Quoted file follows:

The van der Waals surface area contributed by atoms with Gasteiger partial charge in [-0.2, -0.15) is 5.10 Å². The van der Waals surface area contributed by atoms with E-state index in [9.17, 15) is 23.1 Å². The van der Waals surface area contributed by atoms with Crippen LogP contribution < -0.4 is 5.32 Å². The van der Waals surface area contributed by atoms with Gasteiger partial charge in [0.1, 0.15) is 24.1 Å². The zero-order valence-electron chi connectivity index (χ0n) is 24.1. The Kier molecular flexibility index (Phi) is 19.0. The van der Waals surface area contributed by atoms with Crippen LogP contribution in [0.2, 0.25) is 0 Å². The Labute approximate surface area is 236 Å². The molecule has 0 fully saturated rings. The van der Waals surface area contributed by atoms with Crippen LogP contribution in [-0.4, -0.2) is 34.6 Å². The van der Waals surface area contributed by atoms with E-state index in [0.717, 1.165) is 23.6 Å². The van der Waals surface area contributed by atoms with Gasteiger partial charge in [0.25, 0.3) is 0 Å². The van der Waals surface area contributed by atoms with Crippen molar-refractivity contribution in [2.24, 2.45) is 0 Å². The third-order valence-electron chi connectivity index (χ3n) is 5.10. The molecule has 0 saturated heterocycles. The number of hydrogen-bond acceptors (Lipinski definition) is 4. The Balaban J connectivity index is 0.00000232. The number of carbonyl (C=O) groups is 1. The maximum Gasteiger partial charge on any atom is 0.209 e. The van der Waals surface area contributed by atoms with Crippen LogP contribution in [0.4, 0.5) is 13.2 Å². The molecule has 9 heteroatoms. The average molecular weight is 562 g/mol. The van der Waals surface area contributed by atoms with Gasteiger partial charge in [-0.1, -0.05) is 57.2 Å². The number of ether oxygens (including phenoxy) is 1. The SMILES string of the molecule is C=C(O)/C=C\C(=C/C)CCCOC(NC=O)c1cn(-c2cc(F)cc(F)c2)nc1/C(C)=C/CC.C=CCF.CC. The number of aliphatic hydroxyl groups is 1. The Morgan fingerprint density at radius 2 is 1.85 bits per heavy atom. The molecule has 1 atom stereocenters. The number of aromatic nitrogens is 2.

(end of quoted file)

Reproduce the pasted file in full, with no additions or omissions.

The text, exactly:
The van der Waals surface area contributed by atoms with Gasteiger partial charge in [-0.2, -0.15) is 5.10 Å². The van der Waals surface area contributed by atoms with E-state index in [9.17, 15) is 23.1 Å². The van der Waals surface area contributed by atoms with Crippen LogP contribution < -0.4 is 5.32 Å². The van der Waals surface area contributed by atoms with Gasteiger partial charge in [0.1, 0.15) is 24.1 Å². The zero-order valence-electron chi connectivity index (χ0n) is 24.1. The Kier molecular flexibility index (Phi) is 19.0. The van der Waals surface area contributed by atoms with Crippen LogP contribution in [0.2, 0.25) is 0 Å². The Labute approximate surface area is 236 Å². The molecule has 0 fully saturated rings. The van der Waals surface area contributed by atoms with Crippen LogP contribution in [-0.4, -0.2) is 34.6 Å². The van der Waals surface area contributed by atoms with E-state index in [0.717, 1.165) is 23.6 Å². The van der Waals surface area contributed by atoms with Gasteiger partial charge in [0.25, 0.3) is 0 Å². The van der Waals surface area contributed by atoms with Crippen molar-refractivity contribution in [2.24, 2.45) is 0 Å². The third-order valence-electron chi connectivity index (χ3n) is 5.10. The molecule has 0 saturated heterocycles. The number of hydrogen-bond acceptors (Lipinski definition) is 4. The Balaban J connectivity index is 0.00000232. The number of carbonyl (C=O) groups is 1. The maximum Gasteiger partial charge on any atom is 0.209 e. The van der Waals surface area contributed by atoms with Crippen LogP contribution in [0.4, 0.5) is 13.2 Å². The molecule has 9 heteroatoms. The average molecular weight is 562 g/mol. The van der Waals surface area contributed by atoms with Gasteiger partial charge in [-0.1, -0.05) is 57.2 Å². The number of ether oxygens (including phenoxy) is 1. The SMILES string of the molecule is C=C(O)/C=C\C(=C/C)CCCOC(NC=O)c1cn(-c2cc(F)cc(F)c2)nc1/C(C)=C/CC.C=CCF.CC. The number of aliphatic hydroxyl groups is 1. The Morgan fingerprint density at radius 2 is 1.85 bits per heavy atom. The molecule has 1 atom stereocenters. The number of aromatic nitrogens is 2.